Norway National OT News
News from Norway, 2020
The aftermath of COVID-19
These last months have been quite the challenge, also in Norway. COVID-19 changed everyday life and how occupational therapists worked. While writing this, business is more or less back to normal. For the last couple of months, however, occupational therapy services were closed down or given only when considered highly necessary. Many of our members took on new tasks, and we are very proud of their efforts to contribute during the outbreak.
The need for rehabilitation has increased, as a result of COVID-19. Those who did not get services during the outbreak are now in need of strengthened efforts. In addition, patients who have recovered from COVID-19 need long term rehabilitation, to regain function and independence in their everyday life. We are now working to get this message through to the authorities.
Lack of occupational therapists
On January 1st 2020, it became mandatory for all 356 municipalities to offer occupational therapy services. 80 of them still do not, and we are concerned that a lack of occupational therapists is slowing down the process. The smaller, rural municipalities have very few applicants. On a positive note, applicants wanting to study occupational therapy are continuously increasing. Our Universities have more applicants than ever, and we are glad that the applicants recognise the possibilities of our profession.
Preparing for congress
Our organisational congress is held every third year. That is when we have our elections and adopt a new strategic plan. We are now preparing the event to be held on October 21st and 22nd and are excited to see what actions the delegates will want the organisation to take next.
News from Norway, 2019
The window of opportunities for occupational therapy in Norway
The Norwegian association continues to promote occupational therapy as the solution to demographic and societal challenges. This strategic way of thinking and working is opening new doors for our profession.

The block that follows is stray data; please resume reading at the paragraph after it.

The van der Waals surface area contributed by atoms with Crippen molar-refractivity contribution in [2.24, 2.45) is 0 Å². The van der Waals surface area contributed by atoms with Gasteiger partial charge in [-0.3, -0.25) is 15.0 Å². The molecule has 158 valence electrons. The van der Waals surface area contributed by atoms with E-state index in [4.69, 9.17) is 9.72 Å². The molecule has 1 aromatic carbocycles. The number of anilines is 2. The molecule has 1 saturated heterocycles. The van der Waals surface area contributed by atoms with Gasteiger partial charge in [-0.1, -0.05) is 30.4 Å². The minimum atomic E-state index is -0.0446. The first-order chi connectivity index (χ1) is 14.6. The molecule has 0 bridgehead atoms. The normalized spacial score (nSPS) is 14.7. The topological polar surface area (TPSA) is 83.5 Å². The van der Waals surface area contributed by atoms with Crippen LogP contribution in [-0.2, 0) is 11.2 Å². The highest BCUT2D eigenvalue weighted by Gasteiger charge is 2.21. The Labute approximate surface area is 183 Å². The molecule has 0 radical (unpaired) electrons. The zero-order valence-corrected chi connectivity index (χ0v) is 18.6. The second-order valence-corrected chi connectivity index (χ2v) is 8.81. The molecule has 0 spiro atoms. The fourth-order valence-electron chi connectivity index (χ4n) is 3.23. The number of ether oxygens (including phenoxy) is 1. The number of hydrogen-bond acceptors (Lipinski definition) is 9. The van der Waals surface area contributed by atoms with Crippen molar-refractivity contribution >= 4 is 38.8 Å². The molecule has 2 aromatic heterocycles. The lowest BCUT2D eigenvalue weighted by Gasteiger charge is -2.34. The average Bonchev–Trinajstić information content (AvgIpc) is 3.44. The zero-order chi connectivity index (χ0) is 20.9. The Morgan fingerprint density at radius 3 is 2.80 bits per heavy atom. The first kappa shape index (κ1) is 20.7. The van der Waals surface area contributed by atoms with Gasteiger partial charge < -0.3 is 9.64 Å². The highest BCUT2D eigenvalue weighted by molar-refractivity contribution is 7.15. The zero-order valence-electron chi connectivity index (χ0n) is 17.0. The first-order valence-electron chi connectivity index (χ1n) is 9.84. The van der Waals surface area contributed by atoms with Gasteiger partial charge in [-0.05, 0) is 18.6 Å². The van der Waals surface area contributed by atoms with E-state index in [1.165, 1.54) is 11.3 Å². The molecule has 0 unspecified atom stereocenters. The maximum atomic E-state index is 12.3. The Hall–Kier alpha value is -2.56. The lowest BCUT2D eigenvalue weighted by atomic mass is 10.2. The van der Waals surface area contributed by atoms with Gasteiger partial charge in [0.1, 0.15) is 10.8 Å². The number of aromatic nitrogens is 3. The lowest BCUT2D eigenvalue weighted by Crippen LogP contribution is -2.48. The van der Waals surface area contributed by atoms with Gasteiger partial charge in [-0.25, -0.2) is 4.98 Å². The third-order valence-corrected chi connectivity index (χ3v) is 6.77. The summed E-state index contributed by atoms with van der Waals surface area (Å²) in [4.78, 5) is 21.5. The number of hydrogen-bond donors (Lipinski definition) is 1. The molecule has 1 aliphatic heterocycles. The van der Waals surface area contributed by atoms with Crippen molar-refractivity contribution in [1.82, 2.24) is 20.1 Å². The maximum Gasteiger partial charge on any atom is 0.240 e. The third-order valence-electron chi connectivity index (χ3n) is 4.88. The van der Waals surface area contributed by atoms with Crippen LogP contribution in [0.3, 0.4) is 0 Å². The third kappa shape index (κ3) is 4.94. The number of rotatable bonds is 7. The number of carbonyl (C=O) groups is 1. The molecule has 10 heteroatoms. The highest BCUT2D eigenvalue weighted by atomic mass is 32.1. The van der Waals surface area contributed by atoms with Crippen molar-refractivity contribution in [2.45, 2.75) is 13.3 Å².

Last fall, the Government passed a white paper promoting a reform for the elderly. We gave input to the white paper, and a big part of the content ended up matching the competencies of occupational therapists. -Examples of priorities being; age-friendly country, activity and community, food and meals, health care, interrelated services. As a result, our board has decided that this year’s main focus is ‘participation and self-efficacy for the elderly’.
Working on the main focus, includes involving our entire association. Our regional boards bring awareness to our shop stewards, and our shop stewards bring awareness to their members in the working place. We also make newsletters and posts on our website and in social media, that highlights the window of opportunity that lies in the Government’s white paper. The reform calls all municipalities for action, and we call all our members for action. We ask them to sign up in their municipality and contribute with their crucial core competence. Our association also meets with politicians and key stakeholders, to highlight the importance of contributions of our profession.
Occupational therapy continues to grow in Norway, especially in the municipalities. In the years to come, we will most likely experience a shortage of occupational therapists. This has resulted in efforts, in cooperation with our universities, to increase their capacity.
Also being a union, we negotiate both salaries and collective agreements for our members. Pay and working conditions are an important part of the membership in the Norwegian Occupational Therapy Association. This spring, we have achieved a decent raise for most of our members.
Overall, we continue our work on promoting occupational therapy and our way of providing sustainable health care services.